Increasingly, both pet owners and municipalities recognize the importance of keeping pet cats from roaming for the benefit of the cats themselves, the overall cat overpopulation issue, wildlife and the environment, and their communities.
Two surveys indicate that between 59% and 72% of cat-owners keep their cats from roaming unsupervised, either safe indoors or supervised outdoors (Nature Canada, 2016; Humane Canada, 2017). It is a smaller percentage of the public that are unaware of or downplay their cat’s impact on wildlife and the nuisance factor of their cats’ roaming outdoors, as well as overestimate their cats’ ability to deal with outdoor dangers. Many cities in Canada have now adopted Responsible Pet Ownership bylaws — including Montreal, Mississauga, Edmonton, Winnipeg, Regina, Saskatoon and Calgary — and many smaller municipalities, from Creston, BC, to County of Kings, NS, have successfully implemented many of the recommendations below. Given the issues for both cats and birds, it is imperative that we, as a society, improve the rate of responsible pet ownership practices and reduce the impact of cats on birds and other wildlife.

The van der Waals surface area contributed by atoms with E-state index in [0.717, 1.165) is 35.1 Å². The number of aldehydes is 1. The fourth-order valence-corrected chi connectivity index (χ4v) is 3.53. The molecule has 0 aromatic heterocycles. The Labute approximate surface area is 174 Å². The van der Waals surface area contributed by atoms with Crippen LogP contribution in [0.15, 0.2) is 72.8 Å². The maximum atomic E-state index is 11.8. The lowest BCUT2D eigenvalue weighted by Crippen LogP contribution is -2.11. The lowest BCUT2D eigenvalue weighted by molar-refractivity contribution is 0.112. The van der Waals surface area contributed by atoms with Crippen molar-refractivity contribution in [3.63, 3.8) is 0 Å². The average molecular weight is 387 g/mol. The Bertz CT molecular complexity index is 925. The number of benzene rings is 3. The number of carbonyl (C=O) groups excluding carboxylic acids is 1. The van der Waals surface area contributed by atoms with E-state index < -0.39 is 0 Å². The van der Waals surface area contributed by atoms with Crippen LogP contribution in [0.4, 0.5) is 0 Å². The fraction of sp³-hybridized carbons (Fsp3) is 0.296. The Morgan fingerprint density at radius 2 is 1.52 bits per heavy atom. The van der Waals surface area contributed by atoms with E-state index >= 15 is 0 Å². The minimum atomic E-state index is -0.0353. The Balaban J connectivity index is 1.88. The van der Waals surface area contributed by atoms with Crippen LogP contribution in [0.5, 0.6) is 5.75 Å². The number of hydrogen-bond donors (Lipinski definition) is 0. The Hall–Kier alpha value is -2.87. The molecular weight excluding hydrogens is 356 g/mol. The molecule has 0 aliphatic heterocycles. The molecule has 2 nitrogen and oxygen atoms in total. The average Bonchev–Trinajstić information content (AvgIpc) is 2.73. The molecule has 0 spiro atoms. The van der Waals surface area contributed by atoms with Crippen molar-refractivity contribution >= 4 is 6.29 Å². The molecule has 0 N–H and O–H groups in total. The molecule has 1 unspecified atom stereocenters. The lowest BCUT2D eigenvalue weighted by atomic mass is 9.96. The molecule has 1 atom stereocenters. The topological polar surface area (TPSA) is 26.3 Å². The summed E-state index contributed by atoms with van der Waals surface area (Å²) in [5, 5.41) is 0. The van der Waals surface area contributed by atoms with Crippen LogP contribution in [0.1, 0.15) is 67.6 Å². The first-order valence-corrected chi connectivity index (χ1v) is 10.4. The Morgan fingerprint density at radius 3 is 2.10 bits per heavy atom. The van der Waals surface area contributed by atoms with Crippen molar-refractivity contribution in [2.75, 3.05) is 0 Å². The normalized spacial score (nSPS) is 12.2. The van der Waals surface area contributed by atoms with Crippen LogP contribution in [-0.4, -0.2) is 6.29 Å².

Nature Canada, with contributions from the partners in Keep Cats Safe and Save Bird Lives, developed a resource to help municipalities navigate the interlocking issues of bird conservation and cat welfare. Several cat-care organizations have model animal bylaws, and while many aspects of those models are consistent with the need to conserve wildlife, they are primarily concerned with domestic animals. The recommendations presented here represent an effort to balance the needs of domestic animals and wildlife. (Animal welfare organizations also recommend other bylaws, including standards of care, that are consistent with those included here, but have no direct impact on birds.)
Included are recommendations for bylaws and policies regarding pet cats roaming at large, spay/neuter, identification, licensing, limitations on pet store sales, feral cat management, and public education programs. For more information and resources, contact Nature Canada’s Keep Cats Safe & Save Bird Lives program at email@example.com.